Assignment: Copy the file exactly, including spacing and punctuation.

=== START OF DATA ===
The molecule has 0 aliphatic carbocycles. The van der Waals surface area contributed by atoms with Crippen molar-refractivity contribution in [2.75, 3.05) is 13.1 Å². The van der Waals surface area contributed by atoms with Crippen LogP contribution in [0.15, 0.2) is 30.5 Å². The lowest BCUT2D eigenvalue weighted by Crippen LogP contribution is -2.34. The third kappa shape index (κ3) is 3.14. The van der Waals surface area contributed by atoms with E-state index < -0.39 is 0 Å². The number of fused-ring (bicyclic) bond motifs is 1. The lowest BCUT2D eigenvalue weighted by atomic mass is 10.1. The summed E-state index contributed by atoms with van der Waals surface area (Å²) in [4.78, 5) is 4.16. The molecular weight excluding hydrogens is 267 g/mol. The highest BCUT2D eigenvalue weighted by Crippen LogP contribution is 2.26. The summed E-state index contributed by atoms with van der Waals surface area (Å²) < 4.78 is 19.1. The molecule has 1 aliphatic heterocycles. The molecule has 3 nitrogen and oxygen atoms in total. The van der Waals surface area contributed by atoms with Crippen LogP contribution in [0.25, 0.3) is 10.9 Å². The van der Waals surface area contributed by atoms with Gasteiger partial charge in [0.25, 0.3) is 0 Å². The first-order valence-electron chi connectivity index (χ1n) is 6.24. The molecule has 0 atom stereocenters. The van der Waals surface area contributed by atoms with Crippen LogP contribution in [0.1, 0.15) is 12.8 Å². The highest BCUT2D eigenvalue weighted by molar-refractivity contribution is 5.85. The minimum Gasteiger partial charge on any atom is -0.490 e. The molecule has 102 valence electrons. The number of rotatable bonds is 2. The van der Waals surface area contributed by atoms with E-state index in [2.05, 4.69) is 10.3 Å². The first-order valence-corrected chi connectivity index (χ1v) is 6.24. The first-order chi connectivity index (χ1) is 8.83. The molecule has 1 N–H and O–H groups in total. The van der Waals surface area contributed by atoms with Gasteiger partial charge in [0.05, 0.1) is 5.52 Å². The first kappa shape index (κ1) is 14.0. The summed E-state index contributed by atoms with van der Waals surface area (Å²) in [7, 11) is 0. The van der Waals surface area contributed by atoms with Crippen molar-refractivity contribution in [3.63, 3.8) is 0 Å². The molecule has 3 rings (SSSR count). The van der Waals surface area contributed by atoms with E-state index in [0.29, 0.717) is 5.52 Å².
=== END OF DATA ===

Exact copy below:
The molecule has 0 aliphatic carbocycles. The van der Waals surface area contributed by atoms with Crippen molar-refractivity contribution in [2.75, 3.05) is 13.1 Å². The van der Waals surface area contributed by atoms with Crippen LogP contribution in [0.15, 0.2) is 30.5 Å². The lowest BCUT2D eigenvalue weighted by Crippen LogP contribution is -2.34. The third kappa shape index (κ3) is 3.14. The van der Waals surface area contributed by atoms with E-state index < -0.39 is 0 Å². The number of fused-ring (bicyclic) bond motifs is 1. The lowest BCUT2D eigenvalue weighted by atomic mass is 10.1. The summed E-state index contributed by atoms with van der Waals surface area (Å²) in [4.78, 5) is 4.16. The molecular weight excluding hydrogens is 267 g/mol. The highest BCUT2D eigenvalue weighted by Crippen LogP contribution is 2.26. The summed E-state index contributed by atoms with van der Waals surface area (Å²) < 4.78 is 19.1. The molecule has 1 aliphatic heterocycles. The molecule has 3 nitrogen and oxygen atoms in total. The van der Waals surface area contributed by atoms with Crippen LogP contribution in [0.25, 0.3) is 10.9 Å². The van der Waals surface area contributed by atoms with Gasteiger partial charge in [0.25, 0.3) is 0 Å². The first-order valence-electron chi connectivity index (χ1n) is 6.24. The molecule has 0 atom stereocenters. The van der Waals surface area contributed by atoms with Crippen LogP contribution in [0.1, 0.15) is 12.8 Å². The highest BCUT2D eigenvalue weighted by molar-refractivity contribution is 5.85. The minimum Gasteiger partial charge on any atom is -0.490 e. The molecule has 102 valence electrons. The number of rotatable bonds is 2. The van der Waals surface area contributed by atoms with E-state index in [2.05, 4.69) is 10.3 Å². The first-order valence-corrected chi connectivity index (χ1v) is 6.24. The first-order chi connectivity index (χ1) is 8.83. The molecule has 1 N–H and O–H groups in total. The van der Waals surface area contributed by atoms with Gasteiger partial charge in [0.05, 0.1) is 5.52 Å². The first kappa shape index (κ1) is 14.0. The summed E-state index contributed by atoms with van der Waals surface area (Å²) in [7, 11) is 0. The van der Waals surface area contributed by atoms with Crippen molar-refractivity contribution in [3.63, 3.8) is 0 Å². The molecule has 3 rings (SSSR count). The van der Waals surface area contributed by atoms with E-state index in [0.29, 0.717) is 5.52 Å².